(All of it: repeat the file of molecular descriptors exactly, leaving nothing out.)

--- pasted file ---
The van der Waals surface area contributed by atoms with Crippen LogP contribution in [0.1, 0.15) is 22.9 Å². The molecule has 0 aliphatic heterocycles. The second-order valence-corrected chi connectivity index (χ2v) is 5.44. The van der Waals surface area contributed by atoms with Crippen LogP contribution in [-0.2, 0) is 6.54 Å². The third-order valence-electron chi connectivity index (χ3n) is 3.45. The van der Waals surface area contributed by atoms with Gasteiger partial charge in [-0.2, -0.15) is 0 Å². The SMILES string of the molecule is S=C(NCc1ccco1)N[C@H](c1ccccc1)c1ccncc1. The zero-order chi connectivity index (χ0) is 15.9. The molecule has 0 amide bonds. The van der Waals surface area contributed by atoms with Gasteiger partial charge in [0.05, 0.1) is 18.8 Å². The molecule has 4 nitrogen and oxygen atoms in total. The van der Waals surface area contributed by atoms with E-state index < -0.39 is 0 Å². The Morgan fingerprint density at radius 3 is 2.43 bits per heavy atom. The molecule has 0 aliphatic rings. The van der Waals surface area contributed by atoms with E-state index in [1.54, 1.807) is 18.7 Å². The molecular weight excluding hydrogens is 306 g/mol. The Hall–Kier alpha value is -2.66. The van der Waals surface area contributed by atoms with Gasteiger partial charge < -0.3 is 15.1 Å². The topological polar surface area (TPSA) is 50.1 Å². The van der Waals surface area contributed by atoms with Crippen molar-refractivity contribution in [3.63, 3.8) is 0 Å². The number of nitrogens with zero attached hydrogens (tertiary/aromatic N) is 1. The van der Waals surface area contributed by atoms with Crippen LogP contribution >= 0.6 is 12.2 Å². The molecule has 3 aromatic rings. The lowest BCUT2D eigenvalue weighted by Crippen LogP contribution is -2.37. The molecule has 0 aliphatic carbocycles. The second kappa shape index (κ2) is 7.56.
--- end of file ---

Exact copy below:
The van der Waals surface area contributed by atoms with Crippen LogP contribution in [0.1, 0.15) is 22.9 Å². The molecule has 0 aliphatic heterocycles. The second-order valence-corrected chi connectivity index (χ2v) is 5.44. The van der Waals surface area contributed by atoms with Crippen LogP contribution in [-0.2, 0) is 6.54 Å². The third-order valence-electron chi connectivity index (χ3n) is 3.45. The van der Waals surface area contributed by atoms with Gasteiger partial charge in [-0.2, -0.15) is 0 Å². The SMILES string of the molecule is S=C(NCc1ccco1)N[C@H](c1ccccc1)c1ccncc1. The zero-order chi connectivity index (χ0) is 15.9. The molecule has 0 amide bonds. The van der Waals surface area contributed by atoms with Gasteiger partial charge in [0.05, 0.1) is 18.8 Å². The molecule has 4 nitrogen and oxygen atoms in total. The van der Waals surface area contributed by atoms with E-state index < -0.39 is 0 Å². The Morgan fingerprint density at radius 3 is 2.43 bits per heavy atom. The molecule has 0 aliphatic rings. The van der Waals surface area contributed by atoms with E-state index in [1.54, 1.807) is 18.7 Å². The molecular weight excluding hydrogens is 306 g/mol. The Hall–Kier alpha value is -2.66. The van der Waals surface area contributed by atoms with Gasteiger partial charge < -0.3 is 15.1 Å². The topological polar surface area (TPSA) is 50.1 Å². The van der Waals surface area contributed by atoms with Crippen molar-refractivity contribution in [3.63, 3.8) is 0 Å². The number of nitrogens with zero attached hydrogens (tertiary/aromatic N) is 1. The van der Waals surface area contributed by atoms with Crippen LogP contribution >= 0.6 is 12.2 Å². The molecule has 3 aromatic rings. The lowest BCUT2D eigenvalue weighted by Crippen LogP contribution is -2.37. The molecule has 0 aliphatic carbocycles. The second kappa shape index (κ2) is 7.56.